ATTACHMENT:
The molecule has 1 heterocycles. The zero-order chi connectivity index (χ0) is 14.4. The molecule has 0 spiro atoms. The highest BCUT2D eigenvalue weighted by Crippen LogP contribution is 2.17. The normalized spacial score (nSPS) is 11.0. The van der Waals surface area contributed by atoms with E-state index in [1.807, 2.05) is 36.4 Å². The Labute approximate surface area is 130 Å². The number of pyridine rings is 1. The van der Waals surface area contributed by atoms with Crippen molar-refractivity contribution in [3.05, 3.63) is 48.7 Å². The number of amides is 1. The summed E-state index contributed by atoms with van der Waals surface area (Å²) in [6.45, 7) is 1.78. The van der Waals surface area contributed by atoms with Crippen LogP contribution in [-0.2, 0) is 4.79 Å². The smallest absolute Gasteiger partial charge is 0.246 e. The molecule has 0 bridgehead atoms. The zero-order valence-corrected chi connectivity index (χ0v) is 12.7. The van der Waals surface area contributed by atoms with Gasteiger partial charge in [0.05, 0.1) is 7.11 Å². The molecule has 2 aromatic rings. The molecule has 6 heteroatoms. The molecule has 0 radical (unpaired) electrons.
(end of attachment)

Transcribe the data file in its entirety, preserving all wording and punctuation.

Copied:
The molecule has 1 heterocycles. The zero-order chi connectivity index (χ0) is 14.4. The molecule has 0 spiro atoms. The highest BCUT2D eigenvalue weighted by Crippen LogP contribution is 2.17. The normalized spacial score (nSPS) is 11.0. The van der Waals surface area contributed by atoms with E-state index in [1.807, 2.05) is 36.4 Å². The Labute approximate surface area is 130 Å². The number of pyridine rings is 1. The van der Waals surface area contributed by atoms with Crippen molar-refractivity contribution in [3.05, 3.63) is 48.7 Å². The number of amides is 1. The summed E-state index contributed by atoms with van der Waals surface area (Å²) in [6.45, 7) is 1.78. The van der Waals surface area contributed by atoms with Crippen LogP contribution in [-0.2, 0) is 4.79 Å². The smallest absolute Gasteiger partial charge is 0.246 e. The molecule has 0 bridgehead atoms. The zero-order valence-corrected chi connectivity index (χ0v) is 12.7. The van der Waals surface area contributed by atoms with Gasteiger partial charge in [0.05, 0.1) is 7.11 Å². The molecule has 2 aromatic rings. The molecule has 6 heteroatoms. The molecule has 0 radical (unpaired) electrons.